A police investigation revealed about $31,440.02 was stolen by a septic company from the city of Rhinelander over the past six years—and a city employee let it happen.

Detective Sergeant Kyle Parish with the Rhinelander Police Department was first alerted to possible theft in the spring of 2019.

According to a police investigation, a treatment plant employee noticed fresh tire tracks in the snow going up to the septage receiving station. It was on the weekend, and septic wasn’t allowed to be dropped off on weekends. The employee then checked the log and observed no entries by any septic companies. A short time later, the employee received a text message from Steven Vick, the owner of H&H Septic. The text read “I was the one @ that dump @ that plant. Steve get my drift.”

Investigating further, Parish observed a series of dishonest actions stretching back six years. The two major transgressions by H&H were logging incorrect amounts of septic, including sometime not logging anything at all, and incorrectly logging “holding tank” instead of “septage,” which costs significantly less money to H&H.

A holding tank is mostly water, so it doesn’t require much treatment by the plant. It cost $14.50 per 1,000 gallons for a septic company to drop off. Septage has more solid waste in it and requires much more treatment by the plant. Because of that is cost more to drop off, at $60 per 1,000 gallons, a $45.50 difference.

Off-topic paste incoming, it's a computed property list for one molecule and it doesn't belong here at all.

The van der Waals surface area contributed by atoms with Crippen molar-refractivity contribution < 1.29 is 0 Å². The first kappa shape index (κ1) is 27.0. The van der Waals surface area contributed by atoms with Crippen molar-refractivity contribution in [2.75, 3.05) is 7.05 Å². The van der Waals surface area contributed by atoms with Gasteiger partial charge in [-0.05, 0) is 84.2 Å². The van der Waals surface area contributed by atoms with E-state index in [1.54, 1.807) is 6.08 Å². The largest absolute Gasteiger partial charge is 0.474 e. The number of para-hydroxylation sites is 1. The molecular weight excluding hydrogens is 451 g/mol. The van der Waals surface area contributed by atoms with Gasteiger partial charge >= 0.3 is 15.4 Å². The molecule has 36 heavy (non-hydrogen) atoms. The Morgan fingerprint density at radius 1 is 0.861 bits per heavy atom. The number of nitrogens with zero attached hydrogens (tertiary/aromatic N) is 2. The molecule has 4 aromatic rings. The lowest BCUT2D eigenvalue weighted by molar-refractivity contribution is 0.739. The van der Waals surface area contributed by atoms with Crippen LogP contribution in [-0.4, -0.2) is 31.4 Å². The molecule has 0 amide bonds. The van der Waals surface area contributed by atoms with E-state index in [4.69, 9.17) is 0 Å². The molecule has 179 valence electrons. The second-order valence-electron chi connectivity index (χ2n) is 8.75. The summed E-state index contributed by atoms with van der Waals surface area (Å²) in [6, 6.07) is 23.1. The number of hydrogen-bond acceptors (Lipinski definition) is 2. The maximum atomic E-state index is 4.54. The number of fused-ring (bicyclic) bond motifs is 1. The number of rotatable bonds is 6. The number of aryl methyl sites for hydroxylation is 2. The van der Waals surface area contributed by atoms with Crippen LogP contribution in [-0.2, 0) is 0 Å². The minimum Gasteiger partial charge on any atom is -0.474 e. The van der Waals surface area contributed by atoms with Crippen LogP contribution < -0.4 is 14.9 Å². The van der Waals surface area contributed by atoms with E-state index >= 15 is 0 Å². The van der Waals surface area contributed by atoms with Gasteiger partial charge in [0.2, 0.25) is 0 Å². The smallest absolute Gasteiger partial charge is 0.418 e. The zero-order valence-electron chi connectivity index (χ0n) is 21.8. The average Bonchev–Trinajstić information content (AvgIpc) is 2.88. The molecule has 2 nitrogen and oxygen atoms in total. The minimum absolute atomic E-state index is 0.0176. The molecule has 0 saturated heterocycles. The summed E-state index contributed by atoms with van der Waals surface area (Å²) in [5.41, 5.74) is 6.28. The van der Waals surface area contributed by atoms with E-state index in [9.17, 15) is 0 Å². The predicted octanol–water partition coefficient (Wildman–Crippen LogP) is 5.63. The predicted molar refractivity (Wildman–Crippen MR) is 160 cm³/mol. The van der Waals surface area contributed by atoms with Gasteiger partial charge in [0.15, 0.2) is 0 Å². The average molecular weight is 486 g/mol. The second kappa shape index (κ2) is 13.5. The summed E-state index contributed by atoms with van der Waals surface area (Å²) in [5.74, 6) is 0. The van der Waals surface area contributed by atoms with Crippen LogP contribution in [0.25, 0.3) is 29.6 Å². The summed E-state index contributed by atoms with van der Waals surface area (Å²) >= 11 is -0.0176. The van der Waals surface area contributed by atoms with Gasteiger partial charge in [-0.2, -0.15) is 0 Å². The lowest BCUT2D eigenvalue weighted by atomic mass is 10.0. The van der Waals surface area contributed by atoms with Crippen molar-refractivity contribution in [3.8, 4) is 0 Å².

“When you’re dumping thousands and thousands of gallons a day, it doesn’t take long to add up,” said Parish.

Police say all of this was made possible by Rhinelander Public Works Director Tim Kingman engaged in two main transgressions. The first was allowing H&H all-hours access to the plant by giving them the gate code—while ignoring employees’ complaints that H&H trucks appeared after hours. The second is that Kingman changed the amounts of septic waste dropped off by H&H in the plant’s internal billing system.

When confronted by Parish on the latter transgression, Kingman claimed he unwittingly made errors in the system, saying, “if I made an error that’s what I did.”

But Parish noticed in his investigation that while H&H significantly benefited from errors, other septic companies like A-1 didn’t.

The Oneida County District Attorney did not prosecute Vick or Kingman. Instead, a plea agreement was reached.

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